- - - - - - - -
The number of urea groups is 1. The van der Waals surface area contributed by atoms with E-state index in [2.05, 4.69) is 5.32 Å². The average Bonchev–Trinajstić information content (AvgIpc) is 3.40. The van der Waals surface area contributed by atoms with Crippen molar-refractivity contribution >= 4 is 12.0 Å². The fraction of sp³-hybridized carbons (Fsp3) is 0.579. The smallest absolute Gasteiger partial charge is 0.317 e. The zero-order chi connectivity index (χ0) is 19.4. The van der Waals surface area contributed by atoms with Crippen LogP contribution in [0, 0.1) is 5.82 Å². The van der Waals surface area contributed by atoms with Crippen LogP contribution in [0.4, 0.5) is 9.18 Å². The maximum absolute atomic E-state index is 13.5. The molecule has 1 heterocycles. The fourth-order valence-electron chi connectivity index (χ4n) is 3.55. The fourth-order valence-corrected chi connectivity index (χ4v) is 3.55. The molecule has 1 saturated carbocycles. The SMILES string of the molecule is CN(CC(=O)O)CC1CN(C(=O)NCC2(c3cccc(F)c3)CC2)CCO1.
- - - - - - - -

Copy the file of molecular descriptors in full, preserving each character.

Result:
The number of urea groups is 1. The van der Waals surface area contributed by atoms with E-state index in [2.05, 4.69) is 5.32 Å². The average Bonchev–Trinajstić information content (AvgIpc) is 3.40. The van der Waals surface area contributed by atoms with Crippen molar-refractivity contribution >= 4 is 12.0 Å². The fraction of sp³-hybridized carbons (Fsp3) is 0.579. The smallest absolute Gasteiger partial charge is 0.317 e. The zero-order chi connectivity index (χ0) is 19.4. The van der Waals surface area contributed by atoms with Crippen LogP contribution in [0, 0.1) is 5.82 Å². The van der Waals surface area contributed by atoms with Crippen LogP contribution in [0.4, 0.5) is 9.18 Å². The maximum absolute atomic E-state index is 13.5. The molecule has 1 heterocycles. The fourth-order valence-electron chi connectivity index (χ4n) is 3.55. The fourth-order valence-corrected chi connectivity index (χ4v) is 3.55. The molecule has 1 saturated carbocycles. The SMILES string of the molecule is CN(CC(=O)O)CC1CN(C(=O)NCC2(c3cccc(F)c3)CC2)CCO1.